The Myanmar snub-nosed monkey may survive because of work by communities, NGOs and the Myanmar and Chinese governments.
In 2010, a scientist working for Fauna & Flora International (FFI) discovered a new primate species in Myanmar, the following year scientists in China confirmed the same species in the neighbouring forests of Yunnan province. Two years later, Rhinopithecus strykeri, the Myanmar snub-nosed monkey AKA the "snubby," was declared critically endangered – becoming one of the most endangered primates on the planet due to small population size and threats from hunting and habitat loss.
Eight years on and now scientists have released a new report revealing how the primates are faring. Remarkably, things are looking relatively up. While the species remains in critical status, joint action by communities, governments and NGOs have resulted in a dramatic improvement in the outlook for the beloved snubby.."Straddling the border lands of the Eastern Himalayas between Kachin state in Myanmar and Yunnan province in China the Myanmar snub-nosed monkey has been seriously threatened by hunting and wildlife trade, illegal logging and forest destruction linked to hydropower schemes and associated infrastructure development," notes a statement by the German Primate Center, who published the report along with FFI and Dali University. "The good news, however, is that this situation is beginning to turn around."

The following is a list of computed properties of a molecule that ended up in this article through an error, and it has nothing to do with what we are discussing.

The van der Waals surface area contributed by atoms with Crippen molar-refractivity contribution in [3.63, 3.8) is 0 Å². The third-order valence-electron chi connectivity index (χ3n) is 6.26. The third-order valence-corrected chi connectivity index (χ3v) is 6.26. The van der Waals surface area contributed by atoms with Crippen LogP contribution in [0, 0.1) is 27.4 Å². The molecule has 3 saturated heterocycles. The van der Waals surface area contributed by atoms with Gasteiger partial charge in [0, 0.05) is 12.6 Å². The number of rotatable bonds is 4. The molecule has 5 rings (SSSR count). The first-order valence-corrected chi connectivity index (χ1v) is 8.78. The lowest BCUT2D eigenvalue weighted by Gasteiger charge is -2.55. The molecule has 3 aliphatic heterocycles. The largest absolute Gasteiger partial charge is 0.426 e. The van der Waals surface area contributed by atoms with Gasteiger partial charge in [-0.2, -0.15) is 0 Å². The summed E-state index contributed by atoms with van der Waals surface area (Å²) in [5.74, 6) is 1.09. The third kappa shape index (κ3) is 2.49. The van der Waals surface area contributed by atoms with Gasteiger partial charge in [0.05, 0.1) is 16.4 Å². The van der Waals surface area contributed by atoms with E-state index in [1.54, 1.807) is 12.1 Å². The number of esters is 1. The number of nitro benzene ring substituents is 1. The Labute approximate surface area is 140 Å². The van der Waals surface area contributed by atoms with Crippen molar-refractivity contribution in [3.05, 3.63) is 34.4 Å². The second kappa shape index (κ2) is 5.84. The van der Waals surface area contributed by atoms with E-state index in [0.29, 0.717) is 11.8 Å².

The report explains that "intensive community-based conservation awareness" has worked successfully to reduce the local hunting pressure in Myanmar, while the "implementation of a trans-boundary agreement between China and Myanmar, signed in 2015, has significantly reduced illegal trans-boundary wildlife trade and illegal logging."
Both the Myanmar and Chinese Governments have initiated the creation of new protected areas on either side of the border; Myanmar will have the Imawbum National Park and China will have the Nujiang Grand Canyon National Park. "Crucially, both governments recognised the importance of integrating the socioeconomic needs of local communities within the planning process, and the new protected areas will reflect this," notes the statement.
"Protected area designation and trans-boundary collaboration, combined with the active participation of local communities in both biodiversity conservation and sustainable economic development, have substantially improved the chances for the snubby to be saved from the brink of extinction," says Frank Momberg, Director of Fauna & Flora International's Myanmar programme.
Reading the report is encouraging (you can download it here). WIth a focus on working closely with indigenous groups in the areas, as well as the governments' work and NGO conservation achievements, the snubby just might have a fighting chance. And importantly, the story of the snub-nosed monkey can hopefully serve as a roadmap for saving other imperiled species as well.